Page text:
Researching the assembly of cell surface appendages in archaea and their role in adhesion and biofilm formation. The model organism we study is the hyperthermophilic archaeon Sulfolobus acidocaldarius. We use genetic approaches to identify systems in Sulfolobus that are involved in the assembly of cell surface appendages and biochemically characterize the subunits and their interplay in the assembly process.
Research fields include translational research, invasion, metastasis, disseminated tumor cells, transcription, tumor-associated proteolysis, targeted therapy, micro-RNA, molecular staging of cancer. Associate Editor of the International Journal of Cancer, and on the Editorial Boards of: Advances in Medical Sciences, Journal of Cellular and Molecular Medicine, Frontiers in Molecular and Cellular Oncology, The Open Surgical Oncology Journal.
Assistant Professor in the Division of Infectious Diseases, Department of Medicine and Graduate Program in Molecular Virology and Microbiology, University of Pittsburgh School of Medicine. Co-Director of the Imaging Core of the Pittsburgh Center for HIV Protein Interactions.
Kathryn Ball trained as an enzymologist and protein biochemist. She was awarded a Broodbank Fellowship (University of Cambridge) and was the first CRUK Senior Cancer Research Fellow (University of Dundee). She moved to the University of Edinburgh in 2004 where she is the Professor of Biochemistry and Cell Signalling. Her current research is focused on protein structure function analysis and the mechanisms underlying the regulation of protein function by ubiquitin in human health and disease.
Executive Director (Head) of the Institute fof Molecular Physiology and Biotechnology of Plants (IMBIO) at the Universtiy of Bonn. Editor in Chief of Planta. Member of EMBO
Isabel Bäurle is an Assistant Professor at the University of Potsdam, Germany. Her current interests range from transcriptional memory in response to environmental stress to transposon and RNA silencing. Having previously worked on plant stem cells and flowering time, she has a background in plant developmental genetics, molecular biology and epigenetics.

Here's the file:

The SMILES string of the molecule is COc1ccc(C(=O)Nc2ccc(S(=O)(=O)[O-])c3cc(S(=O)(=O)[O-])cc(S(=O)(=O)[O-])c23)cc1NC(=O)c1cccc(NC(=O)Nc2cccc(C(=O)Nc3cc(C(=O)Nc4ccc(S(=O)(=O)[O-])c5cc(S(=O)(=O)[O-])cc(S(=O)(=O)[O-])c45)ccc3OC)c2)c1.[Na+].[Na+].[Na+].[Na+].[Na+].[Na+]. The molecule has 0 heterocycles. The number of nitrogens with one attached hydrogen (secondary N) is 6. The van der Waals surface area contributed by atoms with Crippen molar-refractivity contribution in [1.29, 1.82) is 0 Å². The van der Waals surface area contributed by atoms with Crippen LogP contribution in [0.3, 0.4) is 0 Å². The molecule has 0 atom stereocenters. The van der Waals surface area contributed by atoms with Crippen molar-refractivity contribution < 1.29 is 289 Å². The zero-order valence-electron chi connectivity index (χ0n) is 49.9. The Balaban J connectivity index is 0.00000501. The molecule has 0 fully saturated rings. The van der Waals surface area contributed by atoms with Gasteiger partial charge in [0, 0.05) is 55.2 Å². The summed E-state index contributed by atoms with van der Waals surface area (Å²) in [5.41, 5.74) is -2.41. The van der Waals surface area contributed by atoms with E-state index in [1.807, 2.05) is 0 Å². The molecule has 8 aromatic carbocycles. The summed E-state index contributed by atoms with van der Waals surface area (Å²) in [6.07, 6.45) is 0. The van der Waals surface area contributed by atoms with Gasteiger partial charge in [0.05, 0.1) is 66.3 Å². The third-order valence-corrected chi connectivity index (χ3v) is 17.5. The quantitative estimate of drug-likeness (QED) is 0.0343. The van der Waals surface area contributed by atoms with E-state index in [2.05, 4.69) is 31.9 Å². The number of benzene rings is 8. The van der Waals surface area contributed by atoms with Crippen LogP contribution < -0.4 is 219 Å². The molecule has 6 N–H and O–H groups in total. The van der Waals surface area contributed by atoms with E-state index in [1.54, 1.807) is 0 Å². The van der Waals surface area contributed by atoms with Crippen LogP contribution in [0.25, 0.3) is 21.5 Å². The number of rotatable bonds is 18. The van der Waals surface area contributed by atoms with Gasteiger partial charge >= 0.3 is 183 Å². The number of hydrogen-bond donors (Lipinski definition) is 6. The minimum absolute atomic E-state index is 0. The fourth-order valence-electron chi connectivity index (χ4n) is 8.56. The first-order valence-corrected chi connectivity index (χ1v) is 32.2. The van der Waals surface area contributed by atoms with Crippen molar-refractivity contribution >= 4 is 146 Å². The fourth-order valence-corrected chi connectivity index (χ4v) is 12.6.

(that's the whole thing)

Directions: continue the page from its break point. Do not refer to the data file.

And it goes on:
Head of Streptococcus Laboratory, Centers for Disease Control and Prevention, National Center for Immunization and Respiratory DIseases. Fellow of the American Academy of Microbiology.
Professor of Biology at the University of Antwerp. Member of the Flemish Science Foundation review board. Editor of the journals Journal of Plant Research, Frontiers in Plant Science and PLOS ONE
Regental Professor and Director of the Center for the Genetics of Host Defense at the UT Southwestern Medical Center in Dallas, Texas. Member of the National Academy of Sciences and the Institute of Medicine. Recipient of many awards, including the 2011 Nobel Prize for Medicine; the 2011 Shaw Prize; the 2009 Will Rogers Institute Annual Prize; the 2009 Albany Medical Center Prize; the 2007 Balzan Prize and the 2004 Robert Koch Prize. (Photo by Brian Coats for UT Southwestern Med Ctr)
1981-1985. Graduate Student, MRC Laboratory of Molecular Biology, Cambridge, U.K.
1985-1989. Postdoctoral Fellow Department of Biochemistry, University of California, Berkeley, CA.
1989-2000. Assistant and Associate Professor, Department of Molecular Biophysics and Biochemistry, Yale University School of Medicine, New Haven, CT.
2000- Staff Scientist, Genomics Division, Lawrence Berkeley National Laboratory, Berkeley CA.
Programme Leader and Wellcome Trust Career Development Fellow at National Institute for Medical Research in London, UK since end of 2008. Previously, Royal Society Dorothy Hodgkin Fellow at King’s College London.